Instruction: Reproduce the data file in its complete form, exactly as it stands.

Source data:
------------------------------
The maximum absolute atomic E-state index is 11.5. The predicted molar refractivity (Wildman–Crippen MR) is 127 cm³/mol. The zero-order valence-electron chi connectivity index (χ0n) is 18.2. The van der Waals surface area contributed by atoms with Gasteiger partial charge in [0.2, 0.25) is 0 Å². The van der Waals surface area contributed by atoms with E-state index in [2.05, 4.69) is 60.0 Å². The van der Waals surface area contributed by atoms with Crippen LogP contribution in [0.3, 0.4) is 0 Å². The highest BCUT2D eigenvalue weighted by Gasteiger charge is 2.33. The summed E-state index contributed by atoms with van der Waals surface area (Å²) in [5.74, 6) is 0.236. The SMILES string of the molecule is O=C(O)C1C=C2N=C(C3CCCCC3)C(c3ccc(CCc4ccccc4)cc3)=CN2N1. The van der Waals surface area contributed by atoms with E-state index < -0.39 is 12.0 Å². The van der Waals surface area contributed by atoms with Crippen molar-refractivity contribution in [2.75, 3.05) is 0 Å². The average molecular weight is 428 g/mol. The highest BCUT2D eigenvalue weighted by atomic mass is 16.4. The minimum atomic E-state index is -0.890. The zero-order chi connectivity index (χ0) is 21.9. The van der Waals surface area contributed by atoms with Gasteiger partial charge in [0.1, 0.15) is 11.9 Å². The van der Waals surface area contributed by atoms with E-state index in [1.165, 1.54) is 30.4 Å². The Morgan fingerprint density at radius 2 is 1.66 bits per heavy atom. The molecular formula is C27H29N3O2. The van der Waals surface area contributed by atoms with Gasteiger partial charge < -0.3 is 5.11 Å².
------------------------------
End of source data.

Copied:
The maximum absolute atomic E-state index is 11.5. The predicted molar refractivity (Wildman–Crippen MR) is 127 cm³/mol. The zero-order valence-electron chi connectivity index (χ0n) is 18.2. The van der Waals surface area contributed by atoms with Gasteiger partial charge in [0.2, 0.25) is 0 Å². The van der Waals surface area contributed by atoms with E-state index in [2.05, 4.69) is 60.0 Å². The van der Waals surface area contributed by atoms with Crippen LogP contribution in [0.3, 0.4) is 0 Å². The highest BCUT2D eigenvalue weighted by Gasteiger charge is 2.33. The summed E-state index contributed by atoms with van der Waals surface area (Å²) in [5.74, 6) is 0.236. The SMILES string of the molecule is O=C(O)C1C=C2N=C(C3CCCCC3)C(c3ccc(CCc4ccccc4)cc3)=CN2N1. The van der Waals surface area contributed by atoms with E-state index < -0.39 is 12.0 Å². The van der Waals surface area contributed by atoms with Crippen molar-refractivity contribution in [2.75, 3.05) is 0 Å². The average molecular weight is 428 g/mol. The highest BCUT2D eigenvalue weighted by atomic mass is 16.4. The minimum atomic E-state index is -0.890. The zero-order chi connectivity index (χ0) is 21.9. The van der Waals surface area contributed by atoms with Gasteiger partial charge in [0.1, 0.15) is 11.9 Å². The van der Waals surface area contributed by atoms with E-state index in [1.165, 1.54) is 30.4 Å². The Morgan fingerprint density at radius 2 is 1.66 bits per heavy atom. The molecular formula is C27H29N3O2. The van der Waals surface area contributed by atoms with Gasteiger partial charge < -0.3 is 5.11 Å².